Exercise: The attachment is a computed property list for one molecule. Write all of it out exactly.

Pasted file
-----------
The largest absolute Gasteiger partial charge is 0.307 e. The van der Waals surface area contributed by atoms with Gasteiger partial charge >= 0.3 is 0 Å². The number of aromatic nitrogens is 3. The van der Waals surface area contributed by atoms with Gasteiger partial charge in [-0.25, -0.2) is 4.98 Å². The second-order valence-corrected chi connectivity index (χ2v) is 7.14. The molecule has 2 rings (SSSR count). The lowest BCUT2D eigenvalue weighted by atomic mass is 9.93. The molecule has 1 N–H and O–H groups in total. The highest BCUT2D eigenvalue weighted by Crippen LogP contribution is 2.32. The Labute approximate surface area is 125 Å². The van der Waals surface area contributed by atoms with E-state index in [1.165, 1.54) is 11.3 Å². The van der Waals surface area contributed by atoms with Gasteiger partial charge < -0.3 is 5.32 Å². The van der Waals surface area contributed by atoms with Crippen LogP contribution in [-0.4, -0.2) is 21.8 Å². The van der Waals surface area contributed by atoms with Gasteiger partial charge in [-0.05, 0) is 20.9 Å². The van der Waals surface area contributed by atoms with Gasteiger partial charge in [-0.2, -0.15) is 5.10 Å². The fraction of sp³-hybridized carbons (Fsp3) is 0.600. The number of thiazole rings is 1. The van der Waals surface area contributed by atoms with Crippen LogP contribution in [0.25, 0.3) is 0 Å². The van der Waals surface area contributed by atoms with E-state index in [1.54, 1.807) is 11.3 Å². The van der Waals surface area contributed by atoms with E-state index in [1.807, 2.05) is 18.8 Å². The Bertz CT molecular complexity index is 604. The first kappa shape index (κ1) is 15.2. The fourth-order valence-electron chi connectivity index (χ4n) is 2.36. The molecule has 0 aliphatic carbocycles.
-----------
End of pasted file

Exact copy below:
The largest absolute Gasteiger partial charge is 0.307 e. The van der Waals surface area contributed by atoms with Gasteiger partial charge >= 0.3 is 0 Å². The number of aromatic nitrogens is 3. The van der Waals surface area contributed by atoms with Gasteiger partial charge in [-0.25, -0.2) is 4.98 Å². The second-order valence-corrected chi connectivity index (χ2v) is 7.14. The molecule has 2 rings (SSSR count). The lowest BCUT2D eigenvalue weighted by atomic mass is 9.93. The molecule has 1 N–H and O–H groups in total. The highest BCUT2D eigenvalue weighted by Crippen LogP contribution is 2.32. The Labute approximate surface area is 125 Å². The van der Waals surface area contributed by atoms with E-state index in [1.165, 1.54) is 11.3 Å². The van der Waals surface area contributed by atoms with Gasteiger partial charge < -0.3 is 5.32 Å². The van der Waals surface area contributed by atoms with Crippen LogP contribution in [-0.4, -0.2) is 21.8 Å². The van der Waals surface area contributed by atoms with Gasteiger partial charge in [-0.05, 0) is 20.9 Å². The van der Waals surface area contributed by atoms with Gasteiger partial charge in [-0.2, -0.15) is 5.10 Å². The fraction of sp³-hybridized carbons (Fsp3) is 0.600. The number of thiazole rings is 1. The van der Waals surface area contributed by atoms with Crippen LogP contribution in [0.25, 0.3) is 0 Å². The van der Waals surface area contributed by atoms with E-state index in [1.54, 1.807) is 11.3 Å². The van der Waals surface area contributed by atoms with E-state index in [1.807, 2.05) is 18.8 Å². The Bertz CT molecular complexity index is 604. The first kappa shape index (κ1) is 15.2. The fourth-order valence-electron chi connectivity index (χ4n) is 2.36. The molecule has 0 aliphatic carbocycles.